The Russian government made haste on January 6 to dissociate itself from calls by two government ministers for emergency measures to counter the threat of terrorism from Chechnya. Government spokesman Igor Shabdurasulov said this week’s call by Interior Minister Anatoly Kulikov for preemptive strikes against Chechen strongholds, and the call by Deputy Premier Ramazan Abdulatipov that emergency powers be given to the Interior Ministry and himself, represented the ministers’ personal opinions and not the official position of the government, "much less that of the president." (Itar-Tass, January 6)
Such public disavowals were to be expected. (See yesterday’s Monitor) More remarkable was the sharp criticism of Kulikov’s proposal voiced yesterday by Russian financier Boris Berezovsky, who is believed to have business interests in the North Caucasus. Berezovsky dismissed Kulikov’s idea of preemptive strikes as irresponsible. (Russian agencies, January 7) Recently, Berezovsky had expressed support for another controversial Kulikov proposal — for the creation of an extra-constitutional economic council made up of leading financiers to advise the president. This had led to speculation about an informal alliance between Kulikov and Berezovsky to support a presidential bid in 2000 by Moscow mayor Yury Luzhkov.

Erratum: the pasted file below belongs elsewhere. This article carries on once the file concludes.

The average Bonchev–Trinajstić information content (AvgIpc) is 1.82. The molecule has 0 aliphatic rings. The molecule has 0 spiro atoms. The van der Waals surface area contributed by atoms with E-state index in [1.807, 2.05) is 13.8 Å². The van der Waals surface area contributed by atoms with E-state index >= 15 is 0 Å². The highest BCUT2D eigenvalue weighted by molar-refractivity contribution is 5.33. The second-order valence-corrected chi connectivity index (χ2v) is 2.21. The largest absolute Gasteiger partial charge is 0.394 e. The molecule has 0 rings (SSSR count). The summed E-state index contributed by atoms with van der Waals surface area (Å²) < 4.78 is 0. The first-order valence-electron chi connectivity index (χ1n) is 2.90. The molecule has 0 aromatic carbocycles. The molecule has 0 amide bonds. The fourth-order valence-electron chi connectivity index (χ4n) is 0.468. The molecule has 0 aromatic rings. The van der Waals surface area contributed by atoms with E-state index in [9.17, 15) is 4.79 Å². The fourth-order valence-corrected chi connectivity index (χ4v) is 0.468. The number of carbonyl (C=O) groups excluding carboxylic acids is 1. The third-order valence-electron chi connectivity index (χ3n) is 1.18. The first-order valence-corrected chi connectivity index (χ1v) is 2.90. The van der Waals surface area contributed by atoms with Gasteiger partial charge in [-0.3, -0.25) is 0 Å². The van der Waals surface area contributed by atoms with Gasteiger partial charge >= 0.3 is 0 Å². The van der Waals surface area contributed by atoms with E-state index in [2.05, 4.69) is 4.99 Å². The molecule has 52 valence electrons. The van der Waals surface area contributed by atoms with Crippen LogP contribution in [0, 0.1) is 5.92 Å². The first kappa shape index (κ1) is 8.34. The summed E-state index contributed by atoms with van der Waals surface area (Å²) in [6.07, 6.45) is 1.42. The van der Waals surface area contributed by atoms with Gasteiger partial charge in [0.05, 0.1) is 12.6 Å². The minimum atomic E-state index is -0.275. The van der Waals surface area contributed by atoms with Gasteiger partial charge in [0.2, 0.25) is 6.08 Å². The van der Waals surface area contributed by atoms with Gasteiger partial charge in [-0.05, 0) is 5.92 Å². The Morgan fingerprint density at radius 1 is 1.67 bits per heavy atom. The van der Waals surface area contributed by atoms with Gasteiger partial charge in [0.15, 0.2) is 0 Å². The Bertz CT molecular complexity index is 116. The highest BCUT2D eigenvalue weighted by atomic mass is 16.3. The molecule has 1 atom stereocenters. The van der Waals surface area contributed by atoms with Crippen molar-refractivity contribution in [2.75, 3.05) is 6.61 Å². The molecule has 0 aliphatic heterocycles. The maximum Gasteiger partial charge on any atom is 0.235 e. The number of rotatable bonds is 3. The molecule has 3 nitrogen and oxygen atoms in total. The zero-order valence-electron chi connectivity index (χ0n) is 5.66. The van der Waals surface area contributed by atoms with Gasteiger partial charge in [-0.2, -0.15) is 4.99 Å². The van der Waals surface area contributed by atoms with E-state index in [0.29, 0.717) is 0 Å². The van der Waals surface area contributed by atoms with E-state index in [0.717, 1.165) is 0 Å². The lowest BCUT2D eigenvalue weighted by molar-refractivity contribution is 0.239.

Signs of Gradual Improvement in Russian Economy.